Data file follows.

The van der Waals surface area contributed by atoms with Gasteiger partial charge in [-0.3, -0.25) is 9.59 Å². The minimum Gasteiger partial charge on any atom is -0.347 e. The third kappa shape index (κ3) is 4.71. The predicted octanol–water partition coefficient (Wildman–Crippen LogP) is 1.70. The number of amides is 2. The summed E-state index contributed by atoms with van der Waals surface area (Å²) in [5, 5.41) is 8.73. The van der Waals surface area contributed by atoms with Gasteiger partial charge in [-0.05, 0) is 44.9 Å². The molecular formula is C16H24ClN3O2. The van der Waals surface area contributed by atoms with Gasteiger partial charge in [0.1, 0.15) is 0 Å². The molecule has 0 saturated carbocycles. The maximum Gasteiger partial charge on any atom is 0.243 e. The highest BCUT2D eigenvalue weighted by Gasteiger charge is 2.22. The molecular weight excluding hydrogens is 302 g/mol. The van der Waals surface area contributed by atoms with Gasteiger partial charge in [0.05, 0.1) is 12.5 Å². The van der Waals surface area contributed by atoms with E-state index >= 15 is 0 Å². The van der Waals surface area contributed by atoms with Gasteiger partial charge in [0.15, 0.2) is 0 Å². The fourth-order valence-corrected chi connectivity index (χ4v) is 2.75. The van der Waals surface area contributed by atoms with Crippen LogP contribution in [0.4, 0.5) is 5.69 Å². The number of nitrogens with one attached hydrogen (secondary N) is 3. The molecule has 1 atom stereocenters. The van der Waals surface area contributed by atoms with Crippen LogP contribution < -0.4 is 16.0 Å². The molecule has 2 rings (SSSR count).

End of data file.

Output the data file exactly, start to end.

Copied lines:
The van der Waals surface area contributed by atoms with Gasteiger partial charge in [-0.3, -0.25) is 9.59 Å². The minimum Gasteiger partial charge on any atom is -0.347 e. The third kappa shape index (κ3) is 4.71. The predicted octanol–water partition coefficient (Wildman–Crippen LogP) is 1.70. The number of amides is 2. The summed E-state index contributed by atoms with van der Waals surface area (Å²) in [5, 5.41) is 8.73. The van der Waals surface area contributed by atoms with Gasteiger partial charge in [-0.05, 0) is 44.9 Å². The molecular formula is C16H24ClN3O2. The van der Waals surface area contributed by atoms with Gasteiger partial charge in [0.1, 0.15) is 0 Å². The molecule has 0 saturated carbocycles. The maximum Gasteiger partial charge on any atom is 0.243 e. The highest BCUT2D eigenvalue weighted by Gasteiger charge is 2.22. The molecular weight excluding hydrogens is 302 g/mol. The van der Waals surface area contributed by atoms with Gasteiger partial charge in [0.05, 0.1) is 12.5 Å². The van der Waals surface area contributed by atoms with E-state index >= 15 is 0 Å². The van der Waals surface area contributed by atoms with Gasteiger partial charge in [0.15, 0.2) is 0 Å². The fourth-order valence-corrected chi connectivity index (χ4v) is 2.75. The van der Waals surface area contributed by atoms with Crippen LogP contribution in [0.4, 0.5) is 5.69 Å². The number of nitrogens with one attached hydrogen (secondary N) is 3. The molecule has 1 atom stereocenters. The van der Waals surface area contributed by atoms with Crippen LogP contribution < -0.4 is 16.0 Å². The molecule has 2 rings (SSSR count).